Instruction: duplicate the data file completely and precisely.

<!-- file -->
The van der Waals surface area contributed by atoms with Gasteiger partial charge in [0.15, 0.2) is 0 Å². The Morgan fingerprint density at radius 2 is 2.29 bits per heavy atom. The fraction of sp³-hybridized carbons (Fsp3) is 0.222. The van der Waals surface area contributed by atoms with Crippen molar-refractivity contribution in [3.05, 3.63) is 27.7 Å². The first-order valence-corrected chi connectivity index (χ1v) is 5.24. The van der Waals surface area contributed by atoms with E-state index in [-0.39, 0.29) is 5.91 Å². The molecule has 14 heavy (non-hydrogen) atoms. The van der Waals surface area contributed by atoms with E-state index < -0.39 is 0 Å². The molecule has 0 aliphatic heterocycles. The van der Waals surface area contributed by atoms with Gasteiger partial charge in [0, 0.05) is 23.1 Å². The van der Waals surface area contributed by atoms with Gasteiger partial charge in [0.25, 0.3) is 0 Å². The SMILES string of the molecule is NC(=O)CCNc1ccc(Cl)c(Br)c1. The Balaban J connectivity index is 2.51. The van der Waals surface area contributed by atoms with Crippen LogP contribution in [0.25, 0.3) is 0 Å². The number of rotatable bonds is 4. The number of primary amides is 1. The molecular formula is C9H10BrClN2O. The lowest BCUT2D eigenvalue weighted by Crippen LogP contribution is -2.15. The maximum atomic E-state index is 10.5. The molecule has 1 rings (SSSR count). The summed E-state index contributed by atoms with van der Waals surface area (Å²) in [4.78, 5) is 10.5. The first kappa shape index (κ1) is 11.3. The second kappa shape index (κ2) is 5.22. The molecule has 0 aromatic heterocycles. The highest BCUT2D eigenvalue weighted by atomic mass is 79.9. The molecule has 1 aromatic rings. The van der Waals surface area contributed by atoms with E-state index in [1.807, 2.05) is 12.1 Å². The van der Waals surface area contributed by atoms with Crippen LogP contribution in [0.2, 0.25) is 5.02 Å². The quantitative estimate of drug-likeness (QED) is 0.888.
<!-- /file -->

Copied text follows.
The van der Waals surface area contributed by atoms with Gasteiger partial charge in [0.15, 0.2) is 0 Å². The Morgan fingerprint density at radius 2 is 2.29 bits per heavy atom. The fraction of sp³-hybridized carbons (Fsp3) is 0.222. The van der Waals surface area contributed by atoms with Crippen molar-refractivity contribution in [3.05, 3.63) is 27.7 Å². The first-order valence-corrected chi connectivity index (χ1v) is 5.24. The van der Waals surface area contributed by atoms with E-state index in [-0.39, 0.29) is 5.91 Å². The molecule has 14 heavy (non-hydrogen) atoms. The van der Waals surface area contributed by atoms with E-state index < -0.39 is 0 Å². The molecule has 0 aliphatic heterocycles. The van der Waals surface area contributed by atoms with Gasteiger partial charge in [0, 0.05) is 23.1 Å². The van der Waals surface area contributed by atoms with Gasteiger partial charge in [0.25, 0.3) is 0 Å². The SMILES string of the molecule is NC(=O)CCNc1ccc(Cl)c(Br)c1. The Balaban J connectivity index is 2.51. The van der Waals surface area contributed by atoms with Crippen LogP contribution in [0.25, 0.3) is 0 Å². The number of rotatable bonds is 4. The number of primary amides is 1. The molecular formula is C9H10BrClN2O. The lowest BCUT2D eigenvalue weighted by Crippen LogP contribution is -2.15. The maximum atomic E-state index is 10.5. The molecule has 1 rings (SSSR count). The summed E-state index contributed by atoms with van der Waals surface area (Å²) in [4.78, 5) is 10.5. The first kappa shape index (κ1) is 11.3. The second kappa shape index (κ2) is 5.22. The molecule has 0 aromatic heterocycles. The highest BCUT2D eigenvalue weighted by atomic mass is 79.9. The molecule has 1 aromatic rings. The van der Waals surface area contributed by atoms with E-state index in [1.807, 2.05) is 12.1 Å². The van der Waals surface area contributed by atoms with Crippen LogP contribution in [0.2, 0.25) is 5.02 Å². The quantitative estimate of drug-likeness (QED) is 0.888.